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Great expectations

Great expectations

The other day I was having dinner at a resort in a somewhat remote location. I usually order one staple to start, frequently a Caesar salad, and then one of the “interesting” items on the menu. Usually that item intrigues me in some way or is local fare ? in this case, some sort of game. So I started with the Caesar salad, and it came to the table as a deconstructed Caesar for $11. It was presented as a head of Romaine, a side of shaved parmesan, anchovies on the side if I wanted them (I did) and a ramekin of dressing, all of which was served in a bowl-like dish. I mention this because I want you to try to cut up a head of Romaine in a bowl. It’s harder than you’d expect.
 
I have one and only one pet peeve about menus: If a listed item is a defined food or dish, your guest is probably expecting the normal service of the dish unless you make it very clear otherwise. Caesar salad is one of those items. So is Cobb salad. I had a similar experience recently at a restaurant that specializes in several comfort foods such as meatloaf and mac and cheese. I ordered a grilled rare Albacore salad. I imagined a leafy green salad with sliced Albacore on top, but what I received was a whole tuna steak atop a few sprigs of the said arugula and fennel, some fava beans, and sprinkles of pancetta. Don’t get me wrong, it was delicious, but why not call it like it is and serve it as an entr?e, and you’ll probably have guests ordering it for their more “adventurous” item. Not to mention it’s quite a steal at $15 for a large piece of Albacore, but they could probably make more money off of it just by putting it below “Entr?es.”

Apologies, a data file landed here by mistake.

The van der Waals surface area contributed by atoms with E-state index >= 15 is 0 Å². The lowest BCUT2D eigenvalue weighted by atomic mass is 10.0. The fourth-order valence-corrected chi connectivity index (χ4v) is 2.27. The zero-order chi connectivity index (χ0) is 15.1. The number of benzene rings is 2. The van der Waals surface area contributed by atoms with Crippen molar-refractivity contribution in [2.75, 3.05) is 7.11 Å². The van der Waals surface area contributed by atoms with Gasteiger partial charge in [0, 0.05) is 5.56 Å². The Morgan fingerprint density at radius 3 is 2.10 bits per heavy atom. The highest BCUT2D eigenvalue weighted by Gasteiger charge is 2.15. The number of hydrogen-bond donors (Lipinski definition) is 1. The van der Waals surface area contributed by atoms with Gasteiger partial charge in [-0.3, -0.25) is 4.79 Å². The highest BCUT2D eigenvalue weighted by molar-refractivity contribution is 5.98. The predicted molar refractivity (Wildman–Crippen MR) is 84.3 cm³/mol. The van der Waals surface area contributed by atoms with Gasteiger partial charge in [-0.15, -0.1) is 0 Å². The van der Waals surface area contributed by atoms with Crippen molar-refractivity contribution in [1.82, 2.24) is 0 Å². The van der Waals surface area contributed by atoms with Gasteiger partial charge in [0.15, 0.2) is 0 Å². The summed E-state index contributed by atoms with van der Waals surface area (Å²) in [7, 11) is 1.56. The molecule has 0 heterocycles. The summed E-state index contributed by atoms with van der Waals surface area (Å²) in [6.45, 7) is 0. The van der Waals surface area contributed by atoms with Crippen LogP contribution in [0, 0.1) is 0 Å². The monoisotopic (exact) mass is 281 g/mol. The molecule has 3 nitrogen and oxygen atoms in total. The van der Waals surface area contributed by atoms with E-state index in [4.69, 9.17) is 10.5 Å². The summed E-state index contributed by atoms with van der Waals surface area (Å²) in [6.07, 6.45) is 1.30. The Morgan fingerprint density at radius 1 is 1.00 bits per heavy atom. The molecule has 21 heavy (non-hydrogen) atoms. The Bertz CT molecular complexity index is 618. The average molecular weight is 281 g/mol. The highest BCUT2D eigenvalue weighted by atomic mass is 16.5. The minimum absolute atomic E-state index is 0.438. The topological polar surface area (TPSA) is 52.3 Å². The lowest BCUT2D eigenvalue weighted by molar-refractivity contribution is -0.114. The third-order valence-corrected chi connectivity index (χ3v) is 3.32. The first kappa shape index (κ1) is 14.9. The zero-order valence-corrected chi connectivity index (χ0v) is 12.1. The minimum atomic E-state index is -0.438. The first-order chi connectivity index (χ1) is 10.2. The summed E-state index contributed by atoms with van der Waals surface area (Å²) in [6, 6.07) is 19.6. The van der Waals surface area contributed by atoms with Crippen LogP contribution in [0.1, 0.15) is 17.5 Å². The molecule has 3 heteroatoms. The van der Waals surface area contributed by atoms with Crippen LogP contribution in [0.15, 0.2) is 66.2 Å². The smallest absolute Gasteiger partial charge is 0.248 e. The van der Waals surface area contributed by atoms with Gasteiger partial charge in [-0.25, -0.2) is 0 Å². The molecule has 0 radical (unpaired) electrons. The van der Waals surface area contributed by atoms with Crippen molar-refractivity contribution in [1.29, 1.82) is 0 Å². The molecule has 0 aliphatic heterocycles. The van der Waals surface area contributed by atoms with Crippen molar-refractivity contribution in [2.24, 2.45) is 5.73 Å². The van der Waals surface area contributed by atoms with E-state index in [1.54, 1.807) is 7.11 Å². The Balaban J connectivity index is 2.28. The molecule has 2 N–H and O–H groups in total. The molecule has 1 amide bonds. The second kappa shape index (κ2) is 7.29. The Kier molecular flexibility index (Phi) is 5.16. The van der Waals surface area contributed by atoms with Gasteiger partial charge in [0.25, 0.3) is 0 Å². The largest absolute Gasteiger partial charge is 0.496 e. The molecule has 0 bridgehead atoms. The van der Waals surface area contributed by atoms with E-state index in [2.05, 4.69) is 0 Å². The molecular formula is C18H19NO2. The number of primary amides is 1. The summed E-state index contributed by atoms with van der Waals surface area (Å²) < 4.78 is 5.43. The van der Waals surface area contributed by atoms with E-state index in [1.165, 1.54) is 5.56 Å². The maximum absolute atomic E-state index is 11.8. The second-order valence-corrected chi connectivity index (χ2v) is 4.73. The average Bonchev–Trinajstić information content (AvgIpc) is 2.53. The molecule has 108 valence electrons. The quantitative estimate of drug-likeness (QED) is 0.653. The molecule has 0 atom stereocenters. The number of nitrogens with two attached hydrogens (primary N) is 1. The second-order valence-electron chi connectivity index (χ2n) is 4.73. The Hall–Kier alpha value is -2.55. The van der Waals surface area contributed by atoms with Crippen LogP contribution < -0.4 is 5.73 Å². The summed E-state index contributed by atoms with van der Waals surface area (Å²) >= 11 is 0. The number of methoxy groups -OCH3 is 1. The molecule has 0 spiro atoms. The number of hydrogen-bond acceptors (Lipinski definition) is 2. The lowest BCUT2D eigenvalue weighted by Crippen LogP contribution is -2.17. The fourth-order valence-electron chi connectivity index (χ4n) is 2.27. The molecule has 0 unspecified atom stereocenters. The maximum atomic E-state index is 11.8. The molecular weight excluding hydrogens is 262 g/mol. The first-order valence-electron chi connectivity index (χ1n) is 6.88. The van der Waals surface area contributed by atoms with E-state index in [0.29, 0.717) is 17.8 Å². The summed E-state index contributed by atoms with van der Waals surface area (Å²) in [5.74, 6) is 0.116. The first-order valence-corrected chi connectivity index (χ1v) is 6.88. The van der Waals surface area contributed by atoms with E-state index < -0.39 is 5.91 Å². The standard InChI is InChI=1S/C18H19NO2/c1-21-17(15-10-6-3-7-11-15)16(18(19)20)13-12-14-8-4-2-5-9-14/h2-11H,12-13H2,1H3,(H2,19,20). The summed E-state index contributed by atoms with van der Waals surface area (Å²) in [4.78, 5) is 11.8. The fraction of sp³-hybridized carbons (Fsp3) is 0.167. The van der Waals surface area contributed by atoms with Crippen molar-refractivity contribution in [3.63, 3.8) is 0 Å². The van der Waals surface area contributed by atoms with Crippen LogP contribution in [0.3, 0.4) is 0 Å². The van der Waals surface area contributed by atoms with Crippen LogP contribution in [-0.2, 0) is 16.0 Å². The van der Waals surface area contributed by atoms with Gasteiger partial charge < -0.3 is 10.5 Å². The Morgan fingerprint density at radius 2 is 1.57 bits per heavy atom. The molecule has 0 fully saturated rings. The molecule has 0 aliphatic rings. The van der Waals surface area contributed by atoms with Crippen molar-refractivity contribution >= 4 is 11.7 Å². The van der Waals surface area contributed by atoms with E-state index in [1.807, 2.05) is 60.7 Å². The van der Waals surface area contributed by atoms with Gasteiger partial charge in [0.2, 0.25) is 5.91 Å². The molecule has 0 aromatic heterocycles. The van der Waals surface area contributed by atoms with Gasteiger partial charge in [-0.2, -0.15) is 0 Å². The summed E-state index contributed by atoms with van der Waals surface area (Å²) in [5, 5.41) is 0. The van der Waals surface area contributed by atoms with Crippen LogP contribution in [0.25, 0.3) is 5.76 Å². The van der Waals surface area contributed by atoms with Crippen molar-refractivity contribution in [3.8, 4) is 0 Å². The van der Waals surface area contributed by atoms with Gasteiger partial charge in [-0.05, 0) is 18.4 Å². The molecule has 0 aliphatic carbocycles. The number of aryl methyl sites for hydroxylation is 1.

I think our expectations for standards usually occur with starters and salads, but anything that is deconstructed without notice is a surprise. I think chefs and menus need to understand one thing, particularly in a hotel: Travel can be stressful, and sometimes you look for comfort from your meal. This doesn’t necessarily mean comfort food, but a meal that gives you some sort of familiarity. And so, I ask chefs, if you have a “standard” menu item, please just let it be, or call your ingenious “creation” something else.
 
I’m curious: What kinds of experiences have you had where you almost don’t recognize what you thought you ordered or were pleasantly surprised by the chef’s interpretation?
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